While most obviously applicable to terrestrial development, this policy and use of PGIS would also apply to establishing lower-impact shipping channels near traditional fishing locations for Indigenous peoples. For Aleut communities in the Aleutian Islands, nearby major shipping channels have proven to be a threat to their ability to continue subsistence fishing in traditional locations such as Gambell (Young, 2020, slide 11). There is precedent for this type of mapping being used by Indigenous groups such as the Aleut International Association to identify shipping routes that pose the greatest threat to subsistence fishing based on a deep understanding of the ecosystem and use of impact heat maps created with tools such as GIS (Young, slide 11).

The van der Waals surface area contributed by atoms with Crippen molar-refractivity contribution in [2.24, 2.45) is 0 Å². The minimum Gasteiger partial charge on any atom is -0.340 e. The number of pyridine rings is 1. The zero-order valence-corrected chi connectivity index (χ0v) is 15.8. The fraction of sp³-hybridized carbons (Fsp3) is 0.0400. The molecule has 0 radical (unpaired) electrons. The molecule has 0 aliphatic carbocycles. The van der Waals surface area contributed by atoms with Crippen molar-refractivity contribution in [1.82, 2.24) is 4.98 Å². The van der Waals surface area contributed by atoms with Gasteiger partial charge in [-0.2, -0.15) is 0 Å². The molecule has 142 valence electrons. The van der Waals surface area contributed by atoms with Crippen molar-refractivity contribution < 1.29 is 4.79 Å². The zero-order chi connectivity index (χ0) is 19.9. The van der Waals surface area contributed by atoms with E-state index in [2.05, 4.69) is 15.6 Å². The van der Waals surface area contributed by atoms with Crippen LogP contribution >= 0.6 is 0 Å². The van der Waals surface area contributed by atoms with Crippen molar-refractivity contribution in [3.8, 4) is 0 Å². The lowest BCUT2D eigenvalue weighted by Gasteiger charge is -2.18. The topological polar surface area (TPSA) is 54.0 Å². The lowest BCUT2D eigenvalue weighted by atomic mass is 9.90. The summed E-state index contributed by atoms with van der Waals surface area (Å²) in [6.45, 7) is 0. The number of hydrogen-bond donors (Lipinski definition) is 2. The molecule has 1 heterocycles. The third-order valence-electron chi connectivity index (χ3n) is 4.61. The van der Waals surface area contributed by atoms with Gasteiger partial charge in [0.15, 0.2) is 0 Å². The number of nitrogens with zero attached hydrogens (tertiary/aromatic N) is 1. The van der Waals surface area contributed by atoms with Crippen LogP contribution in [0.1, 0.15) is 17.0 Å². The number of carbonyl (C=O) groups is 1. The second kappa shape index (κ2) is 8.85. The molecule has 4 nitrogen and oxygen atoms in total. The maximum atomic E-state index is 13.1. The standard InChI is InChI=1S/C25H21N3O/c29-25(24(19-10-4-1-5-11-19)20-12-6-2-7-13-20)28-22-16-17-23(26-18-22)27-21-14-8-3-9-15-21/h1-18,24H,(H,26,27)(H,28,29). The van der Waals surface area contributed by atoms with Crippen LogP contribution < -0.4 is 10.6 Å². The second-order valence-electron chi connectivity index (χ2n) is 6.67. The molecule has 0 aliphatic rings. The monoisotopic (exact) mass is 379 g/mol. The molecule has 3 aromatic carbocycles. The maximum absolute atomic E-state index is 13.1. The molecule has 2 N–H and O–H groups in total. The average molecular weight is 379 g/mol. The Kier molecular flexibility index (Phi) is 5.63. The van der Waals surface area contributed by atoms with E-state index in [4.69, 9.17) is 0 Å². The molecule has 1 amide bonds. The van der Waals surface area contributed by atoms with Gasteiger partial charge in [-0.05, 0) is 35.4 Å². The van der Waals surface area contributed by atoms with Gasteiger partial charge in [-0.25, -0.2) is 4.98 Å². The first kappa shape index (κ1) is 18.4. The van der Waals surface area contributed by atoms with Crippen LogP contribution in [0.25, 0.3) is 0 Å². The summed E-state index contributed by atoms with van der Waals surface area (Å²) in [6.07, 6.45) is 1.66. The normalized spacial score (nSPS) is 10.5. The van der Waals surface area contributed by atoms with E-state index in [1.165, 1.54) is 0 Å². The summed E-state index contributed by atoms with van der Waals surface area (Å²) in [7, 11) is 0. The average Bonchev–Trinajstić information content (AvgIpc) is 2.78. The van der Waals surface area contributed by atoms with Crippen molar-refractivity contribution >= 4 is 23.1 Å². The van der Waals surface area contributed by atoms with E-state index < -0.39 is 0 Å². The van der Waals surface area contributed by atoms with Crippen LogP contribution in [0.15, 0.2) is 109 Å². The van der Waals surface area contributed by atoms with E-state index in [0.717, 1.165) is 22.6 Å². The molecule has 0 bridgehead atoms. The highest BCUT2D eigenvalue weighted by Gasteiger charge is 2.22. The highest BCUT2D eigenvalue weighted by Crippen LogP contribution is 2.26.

The goal of this policy proposal is to promote the participation of Indigenous communities across the Arctic in assessing projects that have a direct impact on their way of life. Increasing autonomy and influence through the spreading of Indigenous knowledge and this mandatory collaboration would promote cross cultural understanding and respect, while also protecting the community’s way of life and traditions. Many Arctic Indigenous communities are deeply connected with the surrounding ecosystem, and studies have shown both the success of policies and community quality of life benefit from Indigenous inclusion in policy and decision making (Ens et al, 2016). Evaluating the success of environmental policy involving Australian Indigenous communities, a study conducted in 2016 found enormous lasting benefits to the ecological understanding of a little-known (outside of Indigenous communities) region, as well as increased conservation policy effectiveness (Ens et al, 2016). This often goes both ways, with measures promoted by Indigenous communities protecting the surrounding ecosystem and promoting its health. Allowing Indigenous communities more determination in the approval of major projects would benefit both the communities themselves and likely the overall impacts on the ecosystem. Under the United Nations Declaration on the Rights of Indigenous Peoples, Indigenous communities have the right to direct involvement in matters related to or affecting their communities, which the proposed policy seeks to carry out (2007). This policy seeks to promote Indigenous voices around sites that are deeply rooted in tradition and culture by requiring their direct involvement before project proposals are approved.